From links to a landfill, plans for new Dane County landfill progressing

MADISON, Wis – The City of Madison and Dane County have come to an agreement on plans to turn half of the Yahara Hills Golf Course into a landfill but to complete the sale the proposal would need to go through the approval process at both the city and county committee level.

This comes after Madison city leaders questioned the sustainability of the golf course and the County was running out of space in its existing landfill, however many in the area aren’t on board with their plans.

“My main concern though is just quickly it’s happening and that people don’t know about it,” said area neighbor president John Nagler. “It just feels kind of shady.”

RELATED: Dane County Waste Management wants to purchase a portion of Yahara Hills Golf Course for new landfill

Nagler wants the City to consider other alternatives before committing to the county’s proposal, like partnering with private organizations to bridge the financial gap because he thinks the land would be wasted on a new landfill.

“Why not throw it out to the community and say ‘hey this golf course isn’t making money for us right now. We’d really love to see it continue to be a golf course, does Vitense, does Ho-chunk, does anyone–does Big Top,” he said. “Why would we turn that into a dump when we can put a dump any old where?”

But John Welch, Director of the County’s Department of Waste and Renewables, said their plans for the new landfill, with a sustainability campus and business park, go beyond a hole in the ground in need of land that’s not easy to come by.

“We need sewer water, electricity, internet, a lot of those types of utilities,” Welch said. “You also need proximity to decent haul routes and transportation routes and so Yahara really is an ideal site for having all of those things.”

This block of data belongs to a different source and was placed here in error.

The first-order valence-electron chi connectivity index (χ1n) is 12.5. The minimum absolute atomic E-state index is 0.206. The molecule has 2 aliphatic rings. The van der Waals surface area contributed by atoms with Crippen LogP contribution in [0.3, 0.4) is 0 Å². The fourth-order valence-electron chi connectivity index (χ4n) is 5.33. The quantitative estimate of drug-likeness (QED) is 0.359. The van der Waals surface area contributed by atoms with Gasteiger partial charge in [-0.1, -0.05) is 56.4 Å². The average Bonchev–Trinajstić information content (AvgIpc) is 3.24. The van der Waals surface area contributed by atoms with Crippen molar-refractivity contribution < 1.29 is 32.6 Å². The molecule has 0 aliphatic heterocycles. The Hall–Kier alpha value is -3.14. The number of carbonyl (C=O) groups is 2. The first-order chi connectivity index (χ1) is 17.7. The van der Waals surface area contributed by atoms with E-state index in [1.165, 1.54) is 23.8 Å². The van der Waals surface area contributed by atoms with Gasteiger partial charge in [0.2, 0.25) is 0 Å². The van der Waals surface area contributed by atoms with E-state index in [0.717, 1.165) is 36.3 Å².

Still, Nagler thinks the City of Madison was too quick to agree, even questioning the sale price of 24 thousand an acre, believing it to be undervalued.

Nagler wants the City, which came to that agreement based on an appraisal run jointly between the City of Madison Real Estate and their counterparts in Dane County, to get multiple evaluations.

However, Charlie Romines, the City’s Streets and Urban Forestry Superintendent said there was no discount given and the price set for sale was slightly more than what it was valued at.

He also said even if the city manages to sell the land for a higher price they’d end up paying for it another way.

“Dane County operates their landfill as an enterprise,” Romines explained. “They have to get that money back from their users which is the City of Madison, which is paid for with tax dollars so the more we drive the price up the more they’re going to drive up our tipping fees.”

Welch said Dane County could begin building the compost site, education, center, and offices as early as 2025 while construction on the actual Landfill would begin in 2028.

He also said for the current site they have plans to turn the land into a conservancy once closed.